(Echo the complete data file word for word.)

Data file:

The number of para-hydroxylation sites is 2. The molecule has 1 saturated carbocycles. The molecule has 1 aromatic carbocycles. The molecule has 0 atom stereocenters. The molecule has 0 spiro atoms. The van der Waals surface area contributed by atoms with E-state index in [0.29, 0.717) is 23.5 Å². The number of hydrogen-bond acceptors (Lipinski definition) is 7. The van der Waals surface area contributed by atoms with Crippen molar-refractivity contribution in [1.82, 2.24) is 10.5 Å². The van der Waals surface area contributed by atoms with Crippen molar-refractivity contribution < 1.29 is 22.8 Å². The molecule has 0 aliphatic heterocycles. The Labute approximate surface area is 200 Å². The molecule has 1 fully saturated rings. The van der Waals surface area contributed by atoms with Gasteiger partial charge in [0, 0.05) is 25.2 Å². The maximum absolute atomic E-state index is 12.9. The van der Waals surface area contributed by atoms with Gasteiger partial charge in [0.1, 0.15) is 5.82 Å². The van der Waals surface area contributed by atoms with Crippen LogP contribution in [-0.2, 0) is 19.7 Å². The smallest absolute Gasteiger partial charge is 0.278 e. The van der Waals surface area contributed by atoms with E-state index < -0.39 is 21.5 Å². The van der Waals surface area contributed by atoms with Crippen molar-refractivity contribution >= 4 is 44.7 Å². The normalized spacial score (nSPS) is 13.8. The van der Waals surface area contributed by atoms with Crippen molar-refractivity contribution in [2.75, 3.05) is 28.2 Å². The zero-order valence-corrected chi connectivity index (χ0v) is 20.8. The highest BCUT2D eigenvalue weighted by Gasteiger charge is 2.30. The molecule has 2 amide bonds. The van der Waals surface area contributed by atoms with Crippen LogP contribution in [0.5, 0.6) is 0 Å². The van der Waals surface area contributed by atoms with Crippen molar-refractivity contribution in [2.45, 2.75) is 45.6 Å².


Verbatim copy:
The number of para-hydroxylation sites is 2. The molecule has 1 saturated carbocycles. The molecule has 1 aromatic carbocycles. The molecule has 0 atom stereocenters. The molecule has 0 spiro atoms. The van der Waals surface area contributed by atoms with E-state index in [0.29, 0.717) is 23.5 Å². The number of hydrogen-bond acceptors (Lipinski definition) is 7. The van der Waals surface area contributed by atoms with Crippen molar-refractivity contribution in [1.82, 2.24) is 10.5 Å². The van der Waals surface area contributed by atoms with Crippen molar-refractivity contribution < 1.29 is 22.8 Å². The molecule has 0 aliphatic heterocycles. The Labute approximate surface area is 200 Å². The molecule has 1 fully saturated rings. The van der Waals surface area contributed by atoms with Gasteiger partial charge in [0, 0.05) is 25.2 Å². The maximum absolute atomic E-state index is 12.9. The van der Waals surface area contributed by atoms with Gasteiger partial charge in [0.1, 0.15) is 5.82 Å². The van der Waals surface area contributed by atoms with Crippen LogP contribution in [-0.2, 0) is 19.7 Å². The smallest absolute Gasteiger partial charge is 0.278 e. The van der Waals surface area contributed by atoms with E-state index < -0.39 is 21.5 Å². The van der Waals surface area contributed by atoms with Crippen molar-refractivity contribution >= 4 is 44.7 Å². The normalized spacial score (nSPS) is 13.8. The van der Waals surface area contributed by atoms with Crippen molar-refractivity contribution in [2.75, 3.05) is 28.2 Å². The zero-order valence-corrected chi connectivity index (χ0v) is 20.8. The highest BCUT2D eigenvalue weighted by Gasteiger charge is 2.30. The molecule has 2 amide bonds. The van der Waals surface area contributed by atoms with Crippen LogP contribution in [0.5, 0.6) is 0 Å². The van der Waals surface area contributed by atoms with Crippen molar-refractivity contribution in [2.45, 2.75) is 45.6 Å².